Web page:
Impressing: The Personal Statement

The best personal statements are memorable. They paint a picture in the mind of the reader and tell a story about who you are, how you got here, and where you want to go. The personal statement is vitally important because it is frequently used to help determine who gets interviewed and ranked.

Overarching theme:

Look over your CV and think about the experiences before and during medical school that inform what kind of family physicians you will become. Often there is a common thread that holds together even the most disparate of experiences - this common thread is usually one of your core values as a person. Identify this theme and write your personal statement so the reader could easily verbalize this theme in one sentence after reading your statement.

Experiences to highlight:

Use your experiences to give programs an idea of who you are. Be specific - talking about the aspects of care that you like in Family Medicine is good, but it's even better when programs can see how your personal experiences reinforce aspects of family medicine that resonate with you as a person.

It's okay to include patient vignettes and talk about your accomplishments, but be sure to relate it back to yourself. How did the experience impact you? What did you learn about yourself? How will the experience make you a better family physician? What about the experience demonstrates your commitment to the discipline of family medicine, your ability to work with others, your ability to work with patients?

Choose one experience and tell a story. This is a good way to open your statement, to develop your theme and make it memorable.

Commitment to specialty:

Talk about why you are choosing family medicine. Programs want to know why your'e attracted to a career in family medicine. What experiences convince you that this is the right field for you?

Strengths that you bring:

What do you bring to a program? What are you naturally good at? What specific skills do you have that will serve you well in residency?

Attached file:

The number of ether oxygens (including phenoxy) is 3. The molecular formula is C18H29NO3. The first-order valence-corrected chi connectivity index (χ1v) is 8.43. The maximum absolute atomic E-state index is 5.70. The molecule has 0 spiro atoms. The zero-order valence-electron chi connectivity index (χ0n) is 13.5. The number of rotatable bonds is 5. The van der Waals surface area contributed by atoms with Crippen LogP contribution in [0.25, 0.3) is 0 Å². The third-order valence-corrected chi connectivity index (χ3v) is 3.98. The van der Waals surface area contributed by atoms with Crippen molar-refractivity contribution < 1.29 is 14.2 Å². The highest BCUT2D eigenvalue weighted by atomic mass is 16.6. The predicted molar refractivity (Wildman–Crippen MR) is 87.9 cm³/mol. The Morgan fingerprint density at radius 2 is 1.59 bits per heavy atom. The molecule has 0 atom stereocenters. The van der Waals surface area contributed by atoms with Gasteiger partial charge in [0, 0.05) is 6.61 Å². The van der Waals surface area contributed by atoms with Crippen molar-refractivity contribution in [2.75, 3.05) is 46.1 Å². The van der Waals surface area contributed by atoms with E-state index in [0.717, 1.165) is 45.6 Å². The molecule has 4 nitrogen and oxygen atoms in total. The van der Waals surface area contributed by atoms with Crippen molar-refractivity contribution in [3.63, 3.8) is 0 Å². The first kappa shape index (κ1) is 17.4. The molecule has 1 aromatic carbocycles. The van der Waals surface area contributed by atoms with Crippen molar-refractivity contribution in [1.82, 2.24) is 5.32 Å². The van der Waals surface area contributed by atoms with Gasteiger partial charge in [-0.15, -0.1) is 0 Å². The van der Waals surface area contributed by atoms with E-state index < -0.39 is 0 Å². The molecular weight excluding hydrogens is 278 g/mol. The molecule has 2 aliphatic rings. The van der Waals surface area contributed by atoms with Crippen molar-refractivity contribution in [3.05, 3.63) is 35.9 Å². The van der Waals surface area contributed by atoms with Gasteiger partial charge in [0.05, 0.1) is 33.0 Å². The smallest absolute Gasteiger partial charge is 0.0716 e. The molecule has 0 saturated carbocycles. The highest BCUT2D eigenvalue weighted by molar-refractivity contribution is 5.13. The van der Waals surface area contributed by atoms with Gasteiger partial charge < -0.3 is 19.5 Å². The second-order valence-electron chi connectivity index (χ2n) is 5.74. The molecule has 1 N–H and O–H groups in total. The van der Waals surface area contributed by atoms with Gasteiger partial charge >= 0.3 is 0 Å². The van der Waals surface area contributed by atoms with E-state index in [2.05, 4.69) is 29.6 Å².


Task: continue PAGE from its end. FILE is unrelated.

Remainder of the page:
Future plans/what you are looking for in a residency program:

At the end of this long road of school and training, what kind of work do you see yourself doing? What types of training do you want during residency to be able to accomplish this goal?

Organize your statement:

There are many ways to organize your statement to get these points across. One common way of organizing the personal statement is a three paragraph form reminiscent of those essays you had to write in high school. To use this approach the first paragraph tells a story to open the theme, the second paragraph fleshes out other experiences that highlight the them and discuss your commitment to family medicine, and the third paragraph reviews your strengths and future plans/training desires. However, this is a personal statement and you are free to write and organize it as you desire.

Do:

  • Write in complete sentences.
  • Use the active voice.
  • Make your writing interesting - use a thesaurus and vary sentence length and structure.
  • Have other people read your personal statement and give feedback.
  • Give yourself plenty of time to work on your statement and revise it based on feedback.

Don't:

  • Rehash your CV or write an autobiography.
  • Use abbreviations - spell things out.
  • Violate HIPPA.
  • Start every sentence with an "I."
  • Make it longer than one page, single spaced, 12 point font.
  • Have spelling or grammatical errors.
  • Write a statement that could be used for several different specialties (i.e. one that talks about wanting a primary care career but not specifically family medicine). If you are still deciding on a specialty and applying to different fields, write two different statements.

Sample Outlines for Personal Statement